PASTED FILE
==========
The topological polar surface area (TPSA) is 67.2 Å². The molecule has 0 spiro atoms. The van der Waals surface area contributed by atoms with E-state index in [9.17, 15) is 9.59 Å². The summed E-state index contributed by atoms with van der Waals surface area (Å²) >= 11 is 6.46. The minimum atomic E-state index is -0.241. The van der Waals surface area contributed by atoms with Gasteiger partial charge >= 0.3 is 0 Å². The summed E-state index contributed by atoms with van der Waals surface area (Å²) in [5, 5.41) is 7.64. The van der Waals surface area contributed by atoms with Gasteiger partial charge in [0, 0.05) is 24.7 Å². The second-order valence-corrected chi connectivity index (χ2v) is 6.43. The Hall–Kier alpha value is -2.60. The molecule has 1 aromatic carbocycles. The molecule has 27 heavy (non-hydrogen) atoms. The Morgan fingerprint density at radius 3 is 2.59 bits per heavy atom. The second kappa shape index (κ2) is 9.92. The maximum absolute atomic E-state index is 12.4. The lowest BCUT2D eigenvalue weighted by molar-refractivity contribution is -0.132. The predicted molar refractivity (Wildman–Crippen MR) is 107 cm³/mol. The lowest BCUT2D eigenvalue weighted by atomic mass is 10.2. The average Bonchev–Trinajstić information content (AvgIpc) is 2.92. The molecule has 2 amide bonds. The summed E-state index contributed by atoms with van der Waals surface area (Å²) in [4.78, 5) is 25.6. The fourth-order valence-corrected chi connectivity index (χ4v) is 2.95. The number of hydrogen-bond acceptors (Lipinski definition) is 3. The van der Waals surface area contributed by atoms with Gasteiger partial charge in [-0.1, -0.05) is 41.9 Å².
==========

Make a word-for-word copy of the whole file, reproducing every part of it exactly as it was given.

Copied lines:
The topological polar surface area (TPSA) is 67.2 Å². The molecule has 0 spiro atoms. The van der Waals surface area contributed by atoms with E-state index in [9.17, 15) is 9.59 Å². The summed E-state index contributed by atoms with van der Waals surface area (Å²) >= 11 is 6.46. The minimum atomic E-state index is -0.241. The van der Waals surface area contributed by atoms with Gasteiger partial charge >= 0.3 is 0 Å². The summed E-state index contributed by atoms with van der Waals surface area (Å²) in [5, 5.41) is 7.64. The van der Waals surface area contributed by atoms with Gasteiger partial charge in [0, 0.05) is 24.7 Å². The second-order valence-corrected chi connectivity index (χ2v) is 6.43. The Hall–Kier alpha value is -2.60. The molecule has 1 aromatic carbocycles. The molecule has 27 heavy (non-hydrogen) atoms. The Morgan fingerprint density at radius 3 is 2.59 bits per heavy atom. The second kappa shape index (κ2) is 9.92. The maximum absolute atomic E-state index is 12.4. The lowest BCUT2D eigenvalue weighted by molar-refractivity contribution is -0.132. The predicted molar refractivity (Wildman–Crippen MR) is 107 cm³/mol. The lowest BCUT2D eigenvalue weighted by atomic mass is 10.2. The average Bonchev–Trinajstić information content (AvgIpc) is 2.92. The molecule has 2 amide bonds. The summed E-state index contributed by atoms with van der Waals surface area (Å²) in [4.78, 5) is 25.6. The fourth-order valence-corrected chi connectivity index (χ4v) is 2.95. The number of hydrogen-bond acceptors (Lipinski definition) is 3. The van der Waals surface area contributed by atoms with Gasteiger partial charge in [-0.1, -0.05) is 41.9 Å².